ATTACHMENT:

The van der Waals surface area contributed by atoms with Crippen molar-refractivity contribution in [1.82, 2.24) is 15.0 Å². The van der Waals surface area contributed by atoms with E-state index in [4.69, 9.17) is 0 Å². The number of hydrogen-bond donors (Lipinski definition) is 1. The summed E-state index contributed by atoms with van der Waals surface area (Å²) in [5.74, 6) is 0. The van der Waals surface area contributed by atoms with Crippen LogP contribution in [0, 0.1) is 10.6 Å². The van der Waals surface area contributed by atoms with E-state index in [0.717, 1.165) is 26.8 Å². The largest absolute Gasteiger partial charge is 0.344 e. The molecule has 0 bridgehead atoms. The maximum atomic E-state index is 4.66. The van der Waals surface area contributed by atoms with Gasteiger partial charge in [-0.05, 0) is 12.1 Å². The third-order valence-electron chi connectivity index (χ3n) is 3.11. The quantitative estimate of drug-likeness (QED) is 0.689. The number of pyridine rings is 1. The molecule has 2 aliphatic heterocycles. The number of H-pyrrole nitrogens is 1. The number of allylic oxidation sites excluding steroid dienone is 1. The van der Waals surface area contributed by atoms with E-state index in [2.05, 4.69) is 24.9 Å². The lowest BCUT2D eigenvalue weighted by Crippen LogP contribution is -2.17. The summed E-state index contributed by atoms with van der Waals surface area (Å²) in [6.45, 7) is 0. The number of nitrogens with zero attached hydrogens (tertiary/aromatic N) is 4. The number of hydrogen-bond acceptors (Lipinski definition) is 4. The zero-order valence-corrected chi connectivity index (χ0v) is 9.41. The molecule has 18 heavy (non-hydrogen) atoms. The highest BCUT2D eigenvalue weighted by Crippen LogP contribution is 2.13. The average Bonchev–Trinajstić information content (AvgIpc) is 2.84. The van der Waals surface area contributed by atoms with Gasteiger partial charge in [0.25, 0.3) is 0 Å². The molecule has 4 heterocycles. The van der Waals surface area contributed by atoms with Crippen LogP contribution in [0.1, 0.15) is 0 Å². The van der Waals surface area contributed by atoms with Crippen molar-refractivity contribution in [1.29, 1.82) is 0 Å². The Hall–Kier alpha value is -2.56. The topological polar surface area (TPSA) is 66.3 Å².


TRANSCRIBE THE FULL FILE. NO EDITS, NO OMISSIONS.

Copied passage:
The van der Waals surface area contributed by atoms with Crippen molar-refractivity contribution in [1.82, 2.24) is 15.0 Å². The van der Waals surface area contributed by atoms with E-state index in [4.69, 9.17) is 0 Å². The number of hydrogen-bond donors (Lipinski definition) is 1. The summed E-state index contributed by atoms with van der Waals surface area (Å²) in [5.74, 6) is 0. The van der Waals surface area contributed by atoms with Crippen LogP contribution in [0, 0.1) is 10.6 Å². The van der Waals surface area contributed by atoms with E-state index in [0.717, 1.165) is 26.8 Å². The largest absolute Gasteiger partial charge is 0.344 e. The molecule has 0 bridgehead atoms. The maximum atomic E-state index is 4.66. The van der Waals surface area contributed by atoms with Gasteiger partial charge in [-0.05, 0) is 12.1 Å². The third-order valence-electron chi connectivity index (χ3n) is 3.11. The quantitative estimate of drug-likeness (QED) is 0.689. The number of pyridine rings is 1. The molecule has 2 aliphatic heterocycles. The number of H-pyrrole nitrogens is 1. The number of allylic oxidation sites excluding steroid dienone is 1. The van der Waals surface area contributed by atoms with E-state index in [2.05, 4.69) is 24.9 Å². The lowest BCUT2D eigenvalue weighted by Crippen LogP contribution is -2.17. The summed E-state index contributed by atoms with van der Waals surface area (Å²) in [6.45, 7) is 0. The number of nitrogens with zero attached hydrogens (tertiary/aromatic N) is 4. The number of hydrogen-bond acceptors (Lipinski definition) is 4. The zero-order valence-corrected chi connectivity index (χ0v) is 9.41. The molecule has 18 heavy (non-hydrogen) atoms. The highest BCUT2D eigenvalue weighted by Crippen LogP contribution is 2.13. The average Bonchev–Trinajstić information content (AvgIpc) is 2.84. The van der Waals surface area contributed by atoms with Gasteiger partial charge in [0.25, 0.3) is 0 Å². The molecule has 4 heterocycles. The van der Waals surface area contributed by atoms with Crippen LogP contribution in [0.1, 0.15) is 0 Å². The van der Waals surface area contributed by atoms with Crippen molar-refractivity contribution in [1.29, 1.82) is 0 Å². The Hall–Kier alpha value is -2.56. The topological polar surface area (TPSA) is 66.3 Å².